Thursday, March 08, 2007

Renaissance Discovery? (RSA 08)

Scholars of various Renaissance fields – including science, emblems, and antiquarianism – have observed an instability or paradoxicality around the operative concept of empirical discovery. Scholars have not, however, evaluated or explained this strange observation. In some cases, discovery seems irrelevant to the period’s production of knowledge; in others, relevant, but discouraged or abjured. Given that discovery seems basic to modern notions of evidence, and of interpretation, the hermeneutic and/or epistemological consequences of the Renaissance attitude may be considerable.

Interdisciplinary papers are invited, therefore, for a panel at RSA 2008 (Chicago) on the shape and significance of Renaissance discovery. Proposals that attempt to draw a theoretical point out of their historical material are especially welcome. Topics might include, but are not limited to:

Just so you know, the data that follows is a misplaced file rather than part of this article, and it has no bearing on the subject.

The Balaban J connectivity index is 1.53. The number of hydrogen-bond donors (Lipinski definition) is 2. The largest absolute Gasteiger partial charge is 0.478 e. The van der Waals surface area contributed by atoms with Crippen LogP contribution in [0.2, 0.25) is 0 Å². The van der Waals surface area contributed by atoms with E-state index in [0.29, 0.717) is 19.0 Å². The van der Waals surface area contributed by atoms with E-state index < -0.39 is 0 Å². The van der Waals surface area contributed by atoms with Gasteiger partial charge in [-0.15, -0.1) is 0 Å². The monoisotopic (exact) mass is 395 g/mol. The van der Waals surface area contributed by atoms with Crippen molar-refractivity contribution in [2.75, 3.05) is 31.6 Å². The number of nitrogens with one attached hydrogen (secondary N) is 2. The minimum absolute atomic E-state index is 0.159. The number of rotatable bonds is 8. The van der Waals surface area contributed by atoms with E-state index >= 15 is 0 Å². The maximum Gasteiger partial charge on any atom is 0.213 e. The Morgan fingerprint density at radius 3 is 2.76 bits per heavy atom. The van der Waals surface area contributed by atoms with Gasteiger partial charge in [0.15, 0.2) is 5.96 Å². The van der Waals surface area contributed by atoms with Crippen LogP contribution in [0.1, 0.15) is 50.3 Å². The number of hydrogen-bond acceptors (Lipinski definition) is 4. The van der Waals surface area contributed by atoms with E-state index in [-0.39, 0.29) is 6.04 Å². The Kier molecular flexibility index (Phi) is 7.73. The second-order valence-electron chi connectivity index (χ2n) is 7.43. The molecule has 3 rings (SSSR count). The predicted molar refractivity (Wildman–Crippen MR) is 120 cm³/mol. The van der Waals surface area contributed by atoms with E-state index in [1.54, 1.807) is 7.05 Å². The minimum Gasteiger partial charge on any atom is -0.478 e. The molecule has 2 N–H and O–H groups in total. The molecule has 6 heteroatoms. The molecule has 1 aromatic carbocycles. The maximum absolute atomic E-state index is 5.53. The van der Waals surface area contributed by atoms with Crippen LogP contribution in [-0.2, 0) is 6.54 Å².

-- books of secrets: why aren’t they absurd?
-- emblem interpretation: does it find anything out?
-- magical experiments: what do they produce?
-- alchemical manuals: what do they reveal?
-- forgery and authenticity: why such a persistent problem?
-- occult qualities: whatever happened to them?
-- the new world: both found and made?
-- romance anagnorosis: anticipated, or surprising?
-- from invention to discovery: a Renaissance transition?

Please send proposals of 200-350 words, along with a c.v., to J. D. Fleming ( by April 1st, 2007. Selected presenters will need to be members of the RSA by the time of the conference (April 2008).

James Dougal Fleming
Department of English
Simon Fraser University
(604) 291-4713
cell: 778-865-0926


Post a Comment

<< Home

FREE hit counter and Internet traffic statistics from